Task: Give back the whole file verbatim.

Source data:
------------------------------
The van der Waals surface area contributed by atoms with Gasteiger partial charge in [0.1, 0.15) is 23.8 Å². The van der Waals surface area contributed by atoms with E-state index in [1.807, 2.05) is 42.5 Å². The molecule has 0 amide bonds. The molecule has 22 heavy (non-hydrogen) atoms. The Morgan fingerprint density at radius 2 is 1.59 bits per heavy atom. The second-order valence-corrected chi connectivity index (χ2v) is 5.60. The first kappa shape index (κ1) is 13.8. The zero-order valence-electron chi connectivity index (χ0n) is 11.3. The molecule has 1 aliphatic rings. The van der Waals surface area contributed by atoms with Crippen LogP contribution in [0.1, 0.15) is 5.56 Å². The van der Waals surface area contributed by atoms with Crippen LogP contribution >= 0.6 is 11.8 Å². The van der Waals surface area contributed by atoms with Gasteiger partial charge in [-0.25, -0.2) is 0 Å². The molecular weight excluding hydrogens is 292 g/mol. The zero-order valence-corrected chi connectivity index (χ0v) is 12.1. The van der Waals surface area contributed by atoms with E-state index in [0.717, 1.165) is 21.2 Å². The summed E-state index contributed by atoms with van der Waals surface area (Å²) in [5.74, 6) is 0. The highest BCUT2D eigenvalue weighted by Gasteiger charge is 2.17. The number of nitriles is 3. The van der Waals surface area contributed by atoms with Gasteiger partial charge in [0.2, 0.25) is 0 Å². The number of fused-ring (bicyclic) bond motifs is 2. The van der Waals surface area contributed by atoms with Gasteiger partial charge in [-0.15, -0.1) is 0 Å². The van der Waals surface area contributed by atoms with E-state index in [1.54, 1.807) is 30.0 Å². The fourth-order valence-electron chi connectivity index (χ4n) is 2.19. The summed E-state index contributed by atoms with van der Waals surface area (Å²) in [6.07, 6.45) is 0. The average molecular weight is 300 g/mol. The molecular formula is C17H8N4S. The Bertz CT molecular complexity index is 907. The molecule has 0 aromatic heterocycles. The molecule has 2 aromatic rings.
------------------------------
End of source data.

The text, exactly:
The van der Waals surface area contributed by atoms with Gasteiger partial charge in [0.1, 0.15) is 23.8 Å². The van der Waals surface area contributed by atoms with E-state index in [1.807, 2.05) is 42.5 Å². The molecule has 0 amide bonds. The molecule has 22 heavy (non-hydrogen) atoms. The Morgan fingerprint density at radius 2 is 1.59 bits per heavy atom. The second-order valence-corrected chi connectivity index (χ2v) is 5.60. The first kappa shape index (κ1) is 13.8. The zero-order valence-electron chi connectivity index (χ0n) is 11.3. The molecule has 1 aliphatic rings. The van der Waals surface area contributed by atoms with Crippen LogP contribution in [0.1, 0.15) is 5.56 Å². The van der Waals surface area contributed by atoms with Crippen LogP contribution >= 0.6 is 11.8 Å². The van der Waals surface area contributed by atoms with Gasteiger partial charge in [-0.25, -0.2) is 0 Å². The molecular weight excluding hydrogens is 292 g/mol. The zero-order valence-corrected chi connectivity index (χ0v) is 12.1. The van der Waals surface area contributed by atoms with E-state index in [0.717, 1.165) is 21.2 Å². The summed E-state index contributed by atoms with van der Waals surface area (Å²) in [5.74, 6) is 0. The highest BCUT2D eigenvalue weighted by Gasteiger charge is 2.17. The number of nitriles is 3. The van der Waals surface area contributed by atoms with Gasteiger partial charge in [0.2, 0.25) is 0 Å². The number of fused-ring (bicyclic) bond motifs is 2. The van der Waals surface area contributed by atoms with Gasteiger partial charge in [-0.15, -0.1) is 0 Å². The van der Waals surface area contributed by atoms with E-state index in [1.54, 1.807) is 30.0 Å². The fourth-order valence-electron chi connectivity index (χ4n) is 2.19. The summed E-state index contributed by atoms with van der Waals surface area (Å²) in [6.07, 6.45) is 0. The average molecular weight is 300 g/mol. The molecular formula is C17H8N4S. The Bertz CT molecular complexity index is 907. The molecule has 0 aromatic heterocycles. The molecule has 2 aromatic rings.